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As climate change scientists develop ever more sophisticated climate models to project an expected path of temperature change, it is becoming increasingly important to include the effects of aerosols on clouds, according to Joyce E. Penner, a leading atmospheric scientist at the University of Michigan.

That's because aerosols, fine particles such as smoke and dust that form droplets in clouds and change cloud thickness, affect how much sun is able to pass through the cloud to Earth, as well as the amount of moisture that's returned to Earth. Both moisture and sunlight play significant roles in climate change.

Patients who have gone blind are a step closer to perhaps one day regaining some of their sight.

Researchers at the USC Doheny Eye Institute announced today the next step in their efforts to advance technology that hopefully will help patients with retinitis pigmentosa and macular degeneration regain some vision using an implanted artificial retina.

The announcement by Mark Humayun, professor of ophthalmology at the Keck School of Medicine of USC and associate director of research at the Doheny Retina Institute, came at a press conference at the annual meeting of the American Association for the Advancement of Science in San Francisco.


Dr.

At least to female swordfish.

Scientists from the Universities of Exeter and Glasgow today reveal how some females become sexually mature more quickly if they see attractive males.

The researchers studied a captive population of green swordtail fish, a species native to Central America and popular in tropical aquariums. The green swordtail is named after the striking sword-like growth, which males develop on their tail-fin, so they appear larger and more attractive to females.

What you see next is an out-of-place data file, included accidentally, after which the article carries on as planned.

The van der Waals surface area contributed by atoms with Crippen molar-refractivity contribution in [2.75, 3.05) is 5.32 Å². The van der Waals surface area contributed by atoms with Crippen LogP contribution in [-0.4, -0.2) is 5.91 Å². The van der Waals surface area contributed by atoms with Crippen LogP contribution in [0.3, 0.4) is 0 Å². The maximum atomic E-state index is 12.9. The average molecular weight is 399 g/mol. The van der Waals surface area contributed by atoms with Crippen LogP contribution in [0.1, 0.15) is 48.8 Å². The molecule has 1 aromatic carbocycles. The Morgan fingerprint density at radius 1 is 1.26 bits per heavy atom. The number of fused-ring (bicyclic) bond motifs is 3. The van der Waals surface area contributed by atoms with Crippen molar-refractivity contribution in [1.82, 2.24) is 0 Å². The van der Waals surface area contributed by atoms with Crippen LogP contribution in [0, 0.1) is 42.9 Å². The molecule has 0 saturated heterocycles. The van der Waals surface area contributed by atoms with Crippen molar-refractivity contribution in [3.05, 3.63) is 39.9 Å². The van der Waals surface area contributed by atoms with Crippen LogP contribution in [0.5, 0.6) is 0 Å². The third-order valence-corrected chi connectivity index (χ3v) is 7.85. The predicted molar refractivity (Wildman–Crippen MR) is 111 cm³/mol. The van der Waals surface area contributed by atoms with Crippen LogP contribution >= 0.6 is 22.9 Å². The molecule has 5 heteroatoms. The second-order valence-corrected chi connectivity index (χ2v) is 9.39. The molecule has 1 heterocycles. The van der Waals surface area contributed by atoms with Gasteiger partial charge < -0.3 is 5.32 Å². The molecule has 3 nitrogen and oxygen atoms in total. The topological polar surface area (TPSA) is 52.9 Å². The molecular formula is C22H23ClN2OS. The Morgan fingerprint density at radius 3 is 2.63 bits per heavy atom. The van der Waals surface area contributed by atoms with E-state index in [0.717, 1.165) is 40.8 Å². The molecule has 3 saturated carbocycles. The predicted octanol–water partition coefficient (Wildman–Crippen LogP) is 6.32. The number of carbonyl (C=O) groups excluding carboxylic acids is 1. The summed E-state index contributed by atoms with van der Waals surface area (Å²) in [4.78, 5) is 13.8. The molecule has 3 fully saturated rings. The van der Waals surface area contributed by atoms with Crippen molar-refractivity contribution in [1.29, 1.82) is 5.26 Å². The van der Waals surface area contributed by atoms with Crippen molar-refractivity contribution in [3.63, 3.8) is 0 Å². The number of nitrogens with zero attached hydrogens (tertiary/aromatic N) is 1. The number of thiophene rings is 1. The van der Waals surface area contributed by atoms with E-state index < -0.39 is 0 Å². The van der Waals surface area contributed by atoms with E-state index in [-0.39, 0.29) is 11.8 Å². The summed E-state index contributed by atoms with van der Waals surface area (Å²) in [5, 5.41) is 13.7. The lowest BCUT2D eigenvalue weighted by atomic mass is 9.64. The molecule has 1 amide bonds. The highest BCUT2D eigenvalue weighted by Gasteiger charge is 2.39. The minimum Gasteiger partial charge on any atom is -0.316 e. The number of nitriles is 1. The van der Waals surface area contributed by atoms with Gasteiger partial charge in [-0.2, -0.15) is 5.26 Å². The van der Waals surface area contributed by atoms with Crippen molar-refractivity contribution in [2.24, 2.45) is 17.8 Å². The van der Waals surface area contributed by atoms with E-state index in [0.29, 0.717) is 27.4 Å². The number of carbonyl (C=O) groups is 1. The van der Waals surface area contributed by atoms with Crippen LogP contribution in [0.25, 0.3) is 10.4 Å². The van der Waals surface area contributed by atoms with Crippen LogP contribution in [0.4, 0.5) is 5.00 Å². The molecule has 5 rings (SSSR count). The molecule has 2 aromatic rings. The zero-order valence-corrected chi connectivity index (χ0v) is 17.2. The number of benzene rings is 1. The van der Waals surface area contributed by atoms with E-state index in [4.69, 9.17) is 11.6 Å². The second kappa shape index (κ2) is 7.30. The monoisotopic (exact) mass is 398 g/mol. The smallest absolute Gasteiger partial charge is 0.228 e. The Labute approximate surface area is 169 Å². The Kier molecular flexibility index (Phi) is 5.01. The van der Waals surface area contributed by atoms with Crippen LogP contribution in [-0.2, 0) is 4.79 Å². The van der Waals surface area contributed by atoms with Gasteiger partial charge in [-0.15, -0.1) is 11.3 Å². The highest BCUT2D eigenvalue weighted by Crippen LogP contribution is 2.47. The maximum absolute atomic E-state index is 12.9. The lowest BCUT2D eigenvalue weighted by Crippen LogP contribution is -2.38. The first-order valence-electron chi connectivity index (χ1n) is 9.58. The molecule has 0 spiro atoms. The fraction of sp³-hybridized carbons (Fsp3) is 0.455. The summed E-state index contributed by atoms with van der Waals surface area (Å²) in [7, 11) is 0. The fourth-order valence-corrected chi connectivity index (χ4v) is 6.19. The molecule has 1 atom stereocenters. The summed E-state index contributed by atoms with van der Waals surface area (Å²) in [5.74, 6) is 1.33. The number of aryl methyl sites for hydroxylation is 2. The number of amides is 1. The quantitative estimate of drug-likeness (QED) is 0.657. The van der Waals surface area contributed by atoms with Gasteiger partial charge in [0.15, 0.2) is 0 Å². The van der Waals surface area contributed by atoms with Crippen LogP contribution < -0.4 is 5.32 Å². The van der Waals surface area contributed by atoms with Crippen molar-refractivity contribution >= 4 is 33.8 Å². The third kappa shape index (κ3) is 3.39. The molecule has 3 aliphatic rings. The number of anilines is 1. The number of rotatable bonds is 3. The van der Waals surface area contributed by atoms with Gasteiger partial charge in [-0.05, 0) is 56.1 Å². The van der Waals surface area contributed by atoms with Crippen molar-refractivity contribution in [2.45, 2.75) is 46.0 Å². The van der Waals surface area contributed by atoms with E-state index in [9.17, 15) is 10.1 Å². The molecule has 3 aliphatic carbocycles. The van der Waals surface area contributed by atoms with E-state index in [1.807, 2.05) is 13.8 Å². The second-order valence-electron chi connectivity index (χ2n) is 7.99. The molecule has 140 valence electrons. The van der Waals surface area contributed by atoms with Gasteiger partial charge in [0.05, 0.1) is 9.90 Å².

Male green swordtail fish. Credit: Copyright Craig Walling, University of Exeter

At a 9 am press conference at the American Association for the Advancement of Science Annual Meeting (AAAS) on February 18th, an international team of leading fisheries economists, biologists, and ecologists will call for the abolition of government fuel subsidies that keep deep-sea fishing vessels moving to deeper waters.

"Industrial fisheries are now going thousands of miles, thousands of feet deep and catching things that live hundreds of years in the process - in the least protected place on Earth," says Elliott Norse of the Marine Conservation Biology Institute.

In international waters beyond the 200 nautical mile Exclusive Economic Zones (EEZs) of coastal countries, many of the fisheries are virtually unregulated.

A mathematical model of disease cycles developed at the University of Michigan shows promise for predicting cholera outbreaks.

Speaking in a symposium titled "New Vistas in the Mathematics of Ecology and Evolution" at the annual meeting of the American Association for the Advancement of Science in San Francisco, theoretical ecologist Mercedes Pascual will discuss how models that she and coworkers have developed can aid short-term forecasting of infectious diseases, such as cholera, and inform decisions about vaccination and other disease-prevention strategies.

In research done over the past seven years, Pascual and colleagues have found evidence that a phenomenon known as the El Nino-Southern Oscillation (ENSO), a major source of climate variability from year to year, influence

A hormone produced during pregnancy spontaneously increases myelin, which enhances signaling within the nervous system, and helps repair damage in the brain and spinal cord, according to new animal research.

The findings, published in the February 21 Journal of Neuroscience, indicate that the hormone prolactin promotes an increase in myelin production and may have a use in treating multiple sclerosis (MS).

In MS, affecting about 2.5 million people worldwide, the body's own immune system attacks myelin, which insulates nerve cells and plays a critical role in the speed at which messages are transmitted from cell to cell. Reduction in myelin leads to a progressive loss of sensation and movement in MS patients.